The Montreal activists said the new president, Benigno Aquino, is falling short of his election promise to clean up government and usher in a new era of anti-corruption. They say political prisoners remain behind bars and five activists have been killed since he was inaugerated June 30.
From: "Tanya Roberts-Davis"
Date: July 25, 2010 11:51:19 AM EDT
To: "Marco Luciano"
Subject: Free the 43 Solidarity Message
Hi, (you can fwd this onwards, I don't have all the lists on email)
I know this is late to post this message with you all holding an event this afternoon, but I just got back from the hospital meeting with Carina Oliveros (of the 43), who gave birth a few days ago. there are 3-5 high level security guards watching her at all times.
She is strong and determined , but also clearly there is the incredible and horrifying threat she will be back in jail.
In fact, while I was in her hospital room, a guard came rushing in to alert her to her imminent return to prison, and for her to consider who she would give permission to care for her child, as otherwise the boy may be taken by the gov. social services.
We discussed the possibility of her returning to jail with her baby, as this would open up space for the continued advocacy for their freedom on humanitarian grounds, or at least that there be special times and places reserved for her to breastfeed and see her baby.
Through tears and a smile, her message to you:
Thank you for the solidarity, this has kept us strong and reminds us of all our friends around the world who are supporting our demands for freedom. Now, I have two feelings in my heart: First, I am continuing to be strong and determined -- we will find a way to be free. I was an activist before and will continue to be active as an advocate for community health, and for justice. But I am now facing going back to jail. I want to be with my son, and don't want to be separated. I would just want for us to be together, and be free. We will try to find a way. I appeal to you all to not give up. No Justice, No peace!
I will post pics soon... Please do continue your work-I wonder about the possibility of a protest at the embassy and consulates-intl pressure is needed now. Carina also laughed about her dream that she saw her son with his fist up calling to Free the 43... and we all smiled as he woke up with his little arms in the air...
onwards in sol.
Justice for Fernando Baldomero and all victims of extrajudicial killings
Joint Statement from Bayan Canada and ILPS Canada
July 13, 2010 -- Our thoughts and hearts go out across the miles that separate us to the family and friends of Fernando Baldomero, the first activist killed under the new Aquino administration. We were shocked when we heard that Baldomero, a Bayan Muna provincial coordinator in Aklan, had been gunned down in front of his son by motorcycle-riding men right outside his home.
Just when we hoped the spate of killings begun under the former Arroyo regime would be coming to an end, it took barely five days after the new President was sworn in for the first extrajudicial killing of a political activist to occur.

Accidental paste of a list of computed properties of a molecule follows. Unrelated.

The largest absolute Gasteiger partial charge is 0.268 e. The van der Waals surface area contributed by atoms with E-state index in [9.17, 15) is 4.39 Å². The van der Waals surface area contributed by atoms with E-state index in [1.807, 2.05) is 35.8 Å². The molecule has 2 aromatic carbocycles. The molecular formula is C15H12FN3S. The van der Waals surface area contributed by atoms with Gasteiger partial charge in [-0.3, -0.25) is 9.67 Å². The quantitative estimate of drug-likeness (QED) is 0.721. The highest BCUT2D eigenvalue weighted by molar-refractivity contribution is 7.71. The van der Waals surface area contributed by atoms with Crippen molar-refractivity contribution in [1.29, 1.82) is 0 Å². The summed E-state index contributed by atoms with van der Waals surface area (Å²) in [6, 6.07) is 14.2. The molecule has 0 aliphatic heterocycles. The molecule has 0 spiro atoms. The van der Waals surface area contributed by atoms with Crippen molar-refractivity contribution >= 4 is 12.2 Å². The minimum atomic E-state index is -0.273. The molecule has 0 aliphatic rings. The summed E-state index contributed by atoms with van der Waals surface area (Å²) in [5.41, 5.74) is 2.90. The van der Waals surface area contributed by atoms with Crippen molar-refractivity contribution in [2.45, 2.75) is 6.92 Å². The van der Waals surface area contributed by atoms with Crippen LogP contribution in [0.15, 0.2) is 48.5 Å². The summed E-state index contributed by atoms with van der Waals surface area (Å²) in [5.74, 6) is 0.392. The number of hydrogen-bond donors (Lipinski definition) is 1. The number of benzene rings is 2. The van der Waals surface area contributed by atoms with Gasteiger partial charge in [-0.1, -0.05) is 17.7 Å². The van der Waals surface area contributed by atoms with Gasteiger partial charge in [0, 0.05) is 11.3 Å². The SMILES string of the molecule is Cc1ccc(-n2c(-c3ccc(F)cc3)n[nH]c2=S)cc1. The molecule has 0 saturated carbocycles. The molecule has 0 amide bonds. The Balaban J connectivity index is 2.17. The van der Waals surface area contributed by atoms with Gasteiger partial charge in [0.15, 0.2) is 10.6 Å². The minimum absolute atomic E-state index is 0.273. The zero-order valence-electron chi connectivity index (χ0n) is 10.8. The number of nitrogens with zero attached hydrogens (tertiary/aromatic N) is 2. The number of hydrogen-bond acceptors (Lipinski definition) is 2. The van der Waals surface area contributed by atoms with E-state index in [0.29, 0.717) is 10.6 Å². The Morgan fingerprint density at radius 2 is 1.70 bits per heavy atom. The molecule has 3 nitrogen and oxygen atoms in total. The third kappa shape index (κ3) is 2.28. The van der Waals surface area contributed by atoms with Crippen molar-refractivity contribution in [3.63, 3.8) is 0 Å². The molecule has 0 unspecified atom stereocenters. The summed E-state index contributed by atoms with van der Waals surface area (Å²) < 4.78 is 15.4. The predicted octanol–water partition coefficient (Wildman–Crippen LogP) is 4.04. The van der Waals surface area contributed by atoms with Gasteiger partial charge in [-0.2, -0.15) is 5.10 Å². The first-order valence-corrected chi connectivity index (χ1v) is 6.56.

But the shock had not worn off when the news of more killings reached our shores: Anak Pawis member Pascual Guevarra, 78 years old, from Nueva Ecija was killed right in his home on July 9, the same day as Mark Francisco, 27, an ACT Teachers partylist member and Edgar Fernandez, 44, another public school teacher, both from Masbate. Another ACT member and public school teacher, Dexter Legazpi, 36, also from Masbate, fortunately survived a shooting on July 6.
When are the these killings going to stop! When will the bloody climate of impunity put into place during the Arroyo reign be ended once and for all!
It is obviously not enough that the new President instruct the military to uphold human rights in its counter-insurgency campaign. They appear not only incapable of doing that, but instead are on a killing spree.
When will the new President have the strength of character and the human decency to do what is right and scrap Arroyo’s bloody counter-insurgency program known as Oplan Bantay Laya that has targeted unarmed activists?
Fernando Baldomero, a political detainee in the 1980s, paid the ultimate price for wanting justice, true democracy and a decent standard of living for the majority of Filipinos. Despite previous threats on his life he continued as a councillor of Lezo, Aklan and as the coordinator of the party-list group Bayan Muna and an official of the Makabayan Coalition in the province.
Just last March, two men on board a motorcycle with no plate number lobbed two grenades at Baldomero’s house. This was only one of several attempts on Fernando's life in the last year.
Be assured that we in Canada, part of Bayan Canada, along with our friends in ILPS Canada and the member groups of the Stop the Killings campaign will continue to be at your side across the miles demanding justice for Fernando, Pascual, Mark, Edgar and the hundreds of victims before them
We will not stop until the perpetrators of these atrocities have been brought to justice, no matter how high up the chain of command in the military structures it is necessary to go, and until the counter-insurgency campaign Oplan Bantay Laya has been scrapped. Human decency and a respect for fundamental human rights demands no less.
Stop the Killings in the Philippines
Justice for Fernando Baldomero and all victims of extrajudicial killings
By Nestor P. Burgos Jr.
First Posted 00:36:00 07/06/2010
ILOILO CITY—It seemed like any other school day. Fernando Baldomerro was getting his motorcycle ready to bring his 12-year-old son to school just a kilometer away.